Tag Archives: coffee

Local Paragons VIII: Krankies Coffee

Krankies Coffee is located at 211 East Third Street in Downtown Winston Salem, North Carolina (though there is a secondary location on Reynolda Road). Stocking, selling and re-selling specialty, high quality coffees, Krankies keeps Winston Salem honest about local brews and “support[s] farmers that forgo industrial agricultural and processing practices for lower impact methods that support soil health.”

Local Color: <3 <3 <3 <3 <3                    Food/drink: <3 <3 <3

  The door was propped open, allowing the crisp spring air to accompany Lucy into the dark coffee house where she had decided to take her mid-morning planning session. It was further down Fourth Street than Camino, but she doubted that Saul would be at Krankies this time of day and what she wanted right now was to be alone.

“What can I get for you?” the slightly bohemian barista slunk behind the counter and looked at Lucy through half closed eyelids.

“Americano,” she said. Today she would keep it simple.

“Right on,” he said slurring the two syllables into one mumbled monosyllabic response. Lucy paid with a five, then stuffed her change in her pocket and headed toward the back. Though the coffeehouse had been under construction for months, the room was taking on a nice shape, and perfect for getting work done—which is what Lucy needed to do.

She had been working for over an hour when the woman approached her asking simply, “May I borrow this chair, sweetheart?”

Lucy looked around and noticed the room had filled, but the woman clearly just wanted a place to read. Lucy nodded, then went back to her work as the woman took a seat, her long, flowing skirt settling around her ankles as she settled in to read. Purple fabric stood out against the wooden chairs, the peacock feather motif made Lucy feel as though a dozen eyes were probing at her as she worked. She tried not to look at the striking woman, but her gaze kept wandering to the other end of the small table. Her wrists were covered in silver bangles, resting solidly against her soft, wrinkled skin. The peasant blouse she wore tied in the front, and flowed as easily as her skirt, but this was nothing compared to her hair. Not just grey, but a brilliant silver, it fell in a silky cascade from the top of her skull all the way down her back so that she was almost but not quite sitting on it.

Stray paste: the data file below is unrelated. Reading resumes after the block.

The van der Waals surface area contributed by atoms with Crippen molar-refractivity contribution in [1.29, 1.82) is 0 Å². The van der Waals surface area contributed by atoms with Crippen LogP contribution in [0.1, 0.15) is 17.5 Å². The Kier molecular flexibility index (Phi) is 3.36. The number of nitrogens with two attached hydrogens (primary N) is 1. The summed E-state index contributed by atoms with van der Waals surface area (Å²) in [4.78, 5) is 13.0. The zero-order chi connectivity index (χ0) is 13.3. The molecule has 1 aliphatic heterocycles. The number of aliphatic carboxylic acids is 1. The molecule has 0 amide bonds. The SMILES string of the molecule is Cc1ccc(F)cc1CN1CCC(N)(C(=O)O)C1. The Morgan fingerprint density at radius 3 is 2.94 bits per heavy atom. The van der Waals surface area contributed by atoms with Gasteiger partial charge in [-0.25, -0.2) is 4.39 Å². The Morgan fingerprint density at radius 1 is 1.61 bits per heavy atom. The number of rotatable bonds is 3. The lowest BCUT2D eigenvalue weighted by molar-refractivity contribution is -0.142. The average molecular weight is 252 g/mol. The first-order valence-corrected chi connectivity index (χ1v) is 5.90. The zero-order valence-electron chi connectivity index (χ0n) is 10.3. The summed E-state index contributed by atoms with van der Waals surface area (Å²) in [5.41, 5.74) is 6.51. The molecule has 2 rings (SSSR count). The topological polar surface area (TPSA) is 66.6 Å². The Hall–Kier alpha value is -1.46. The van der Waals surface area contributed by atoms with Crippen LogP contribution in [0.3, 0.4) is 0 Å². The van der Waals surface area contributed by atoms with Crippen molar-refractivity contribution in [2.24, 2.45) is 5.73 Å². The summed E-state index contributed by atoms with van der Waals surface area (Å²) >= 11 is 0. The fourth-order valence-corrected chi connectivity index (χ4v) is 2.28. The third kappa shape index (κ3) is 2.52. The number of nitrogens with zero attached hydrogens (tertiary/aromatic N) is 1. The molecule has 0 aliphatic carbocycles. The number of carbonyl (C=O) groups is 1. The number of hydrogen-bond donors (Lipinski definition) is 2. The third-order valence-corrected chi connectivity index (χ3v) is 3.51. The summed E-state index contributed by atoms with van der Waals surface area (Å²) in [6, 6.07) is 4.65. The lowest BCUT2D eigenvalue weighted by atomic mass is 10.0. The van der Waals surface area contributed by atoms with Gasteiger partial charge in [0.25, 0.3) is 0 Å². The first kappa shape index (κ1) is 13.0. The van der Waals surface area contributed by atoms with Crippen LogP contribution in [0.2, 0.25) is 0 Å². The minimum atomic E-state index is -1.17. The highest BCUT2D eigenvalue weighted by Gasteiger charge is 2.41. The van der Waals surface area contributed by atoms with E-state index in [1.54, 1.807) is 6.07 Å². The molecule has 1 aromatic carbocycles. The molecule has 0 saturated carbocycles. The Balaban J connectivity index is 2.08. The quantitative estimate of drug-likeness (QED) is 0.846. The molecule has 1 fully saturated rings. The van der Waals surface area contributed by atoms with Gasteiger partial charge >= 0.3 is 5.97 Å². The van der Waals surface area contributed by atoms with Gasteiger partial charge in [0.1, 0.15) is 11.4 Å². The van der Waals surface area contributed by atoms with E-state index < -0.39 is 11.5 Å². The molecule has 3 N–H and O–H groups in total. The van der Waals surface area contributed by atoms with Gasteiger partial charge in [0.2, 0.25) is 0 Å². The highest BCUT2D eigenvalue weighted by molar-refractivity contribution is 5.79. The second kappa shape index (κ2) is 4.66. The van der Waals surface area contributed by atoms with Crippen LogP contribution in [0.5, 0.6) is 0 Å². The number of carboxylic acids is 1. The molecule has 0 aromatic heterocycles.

“You look like you need to talk,” the woman’s voice interrupted Lucy’s thoughts again.

“I beg your pardon?” Lucy looked at her, blushing and hoping the other woman hadn’t noticed her staring.

“You’ve been looking at the same page in your notebook even before I sat down. Something else must be on your mind.” Her book was still open, but she studied Lucy with eyes that nearly took up her entire face.

“I suppose,” Lucy began, thinking as she spoke. “I suppose I do have a lot on my mind, but I’m not really sure I’m ready to talk about it. Honestly, I came here so I wouldn’t have to talk about it.” She’d been avoiding Chris, and though she’d gone out with Saul once this week she was exhausted.

“Fair enough,” the woman nodded as she spoke. “But the offer is open if you change your mind.” And she went back to her book.

Lucy tried to concentrate on her own work.

“You know the last time I traveled overseas I took this same book with me. Didn’t get very far that time either.” The woman shut the book firmly. “I’m Rebekah.”

“Lucy,” she turned in her chair, resigning herself to the conversation and almost relieved. “Did you say you were traveling overseas?”